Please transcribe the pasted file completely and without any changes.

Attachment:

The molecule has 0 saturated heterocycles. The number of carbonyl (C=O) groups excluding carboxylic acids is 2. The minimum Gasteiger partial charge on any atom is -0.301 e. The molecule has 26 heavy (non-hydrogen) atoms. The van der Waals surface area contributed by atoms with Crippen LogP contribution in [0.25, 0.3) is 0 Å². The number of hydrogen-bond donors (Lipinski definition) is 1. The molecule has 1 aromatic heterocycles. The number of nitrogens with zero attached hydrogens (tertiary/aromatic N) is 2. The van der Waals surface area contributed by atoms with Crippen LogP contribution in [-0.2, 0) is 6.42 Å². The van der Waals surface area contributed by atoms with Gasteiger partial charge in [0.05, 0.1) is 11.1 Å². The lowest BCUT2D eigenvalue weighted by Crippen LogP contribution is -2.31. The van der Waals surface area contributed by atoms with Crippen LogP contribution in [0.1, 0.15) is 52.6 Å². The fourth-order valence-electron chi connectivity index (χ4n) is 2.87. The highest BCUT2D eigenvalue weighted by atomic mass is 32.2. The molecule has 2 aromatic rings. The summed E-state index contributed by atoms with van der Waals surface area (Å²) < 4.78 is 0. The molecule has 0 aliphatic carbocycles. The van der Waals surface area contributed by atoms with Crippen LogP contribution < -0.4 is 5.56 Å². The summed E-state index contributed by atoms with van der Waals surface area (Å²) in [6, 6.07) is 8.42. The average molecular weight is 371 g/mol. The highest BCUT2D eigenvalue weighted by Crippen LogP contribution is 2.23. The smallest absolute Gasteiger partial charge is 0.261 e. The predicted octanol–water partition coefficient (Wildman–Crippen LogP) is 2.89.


The molecule has 0 saturated heterocycles. The number of carbonyl (C=O) groups excluding carboxylic acids is 2. The minimum Gasteiger partial charge on any atom is -0.301 e. The molecule has 26 heavy (non-hydrogen) atoms. The van der Waals surface area contributed by atoms with Crippen LogP contribution in [0.25, 0.3) is 0 Å². The number of hydrogen-bond donors (Lipinski definition) is 1. The molecule has 1 aromatic heterocycles. The number of nitrogens with zero attached hydrogens (tertiary/aromatic N) is 2. The van der Waals surface area contributed by atoms with Crippen LogP contribution in [-0.2, 0) is 6.42 Å². The van der Waals surface area contributed by atoms with Gasteiger partial charge in [0.05, 0.1) is 11.1 Å². The lowest BCUT2D eigenvalue weighted by Crippen LogP contribution is -2.31. The van der Waals surface area contributed by atoms with Crippen LogP contribution in [0.1, 0.15) is 52.6 Å². The fourth-order valence-electron chi connectivity index (χ4n) is 2.87. The highest BCUT2D eigenvalue weighted by atomic mass is 32.2. The molecule has 2 aromatic rings. The summed E-state index contributed by atoms with van der Waals surface area (Å²) < 4.78 is 0. The molecule has 0 aliphatic carbocycles. The van der Waals surface area contributed by atoms with Crippen LogP contribution < -0.4 is 5.56 Å². The summed E-state index contributed by atoms with van der Waals surface area (Å²) in [6, 6.07) is 8.42. The average molecular weight is 371 g/mol. The highest BCUT2D eigenvalue weighted by Crippen LogP contribution is 2.23. The smallest absolute Gasteiger partial charge is 0.261 e. The predicted octanol–water partition coefficient (Wildman–Crippen LogP) is 2.89.